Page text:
- How your number will be used;
- What happens if you refuse; and
- What law requires you to give your number.
The answers to these questions can help you decide if you want to give your Social Security number.
Some states even routinely use SSNs as driver’s license numbers. However, you can — and should — ask the DMV to issue you another number. Be warned they will still ask for your SSN as a way to verify your identity, and it’s possible that refusing to give it means they will refuse to issue you a license. Of course, your driver’s license is also highly prized by identity thieves, because it’s a widely accepted form of ID. Guard it well.
This is just an overview of some of the most common ways we divulge information about ourselves every day. Reams have been written about computer privacy alone. The Web site resources listed are highly recommended for further reading and detailed instructions on protecting your privacy.
Last fall, the U.S. Congress approved legislation that significantly expanded surveillance authority for law enforcement agencies — the USA PATRIOT (Uniting and Strengthening America by Providing Appropriate Tools Required to Intercept and Obstruct Terrorism) Act of 2002.
A key part of the act is its “Total Information Awareness” program. TIA proposes a vast integration of many kinds and sources of information so they can be sifted by software to detect subtle patterns of activity that may indicate terrorist activity.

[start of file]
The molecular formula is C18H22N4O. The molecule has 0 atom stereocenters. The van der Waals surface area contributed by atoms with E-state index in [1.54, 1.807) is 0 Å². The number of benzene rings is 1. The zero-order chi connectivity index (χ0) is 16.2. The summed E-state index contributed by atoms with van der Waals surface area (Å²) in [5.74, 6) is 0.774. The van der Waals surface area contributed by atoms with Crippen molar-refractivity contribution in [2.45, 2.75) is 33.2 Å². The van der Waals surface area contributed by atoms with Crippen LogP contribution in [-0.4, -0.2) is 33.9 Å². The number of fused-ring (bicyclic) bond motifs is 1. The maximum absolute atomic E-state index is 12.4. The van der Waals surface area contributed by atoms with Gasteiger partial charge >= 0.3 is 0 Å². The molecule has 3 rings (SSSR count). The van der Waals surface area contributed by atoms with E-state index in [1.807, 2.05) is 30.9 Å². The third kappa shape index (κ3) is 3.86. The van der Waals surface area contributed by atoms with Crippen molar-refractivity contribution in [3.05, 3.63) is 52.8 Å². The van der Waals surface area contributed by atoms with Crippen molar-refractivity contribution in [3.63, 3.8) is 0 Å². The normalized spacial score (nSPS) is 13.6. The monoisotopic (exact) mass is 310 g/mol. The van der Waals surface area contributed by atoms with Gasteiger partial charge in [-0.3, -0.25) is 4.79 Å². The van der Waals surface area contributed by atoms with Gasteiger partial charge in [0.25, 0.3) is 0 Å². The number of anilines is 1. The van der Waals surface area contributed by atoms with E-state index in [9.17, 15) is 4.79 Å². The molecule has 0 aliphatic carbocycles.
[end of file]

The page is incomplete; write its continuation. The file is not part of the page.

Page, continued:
Proponents say such a system might have fingered the 9/11 terrorists while they were preparing their terrible deeds. Its critics say the new powers go too far in reversing curbs placed on domestic intelligence gathering that came to light in the Watergate era. Time will tell whether the government’s new powers will be abused in the hunt for suspected terrorists — and how it will affect you.
— by Bill Hudgins, Land Line exclusive
Bill Hudgins, former editor-in-chief of Road King Magazine, has covered the trucking industry for more than nine years. He is now an editor for Hammock Publishing in Nashville, TN
If you want to reduce your visibility, you have to adopt a “stealth” attitude. This requires discipline — you have to treat every bit of personal information and every personal document like it was a $100 bill in a windstorm. Here are some steps to take:
- Keep important documents such as Social Security cards, passports, insurance policies and financial statements and records in a secure place.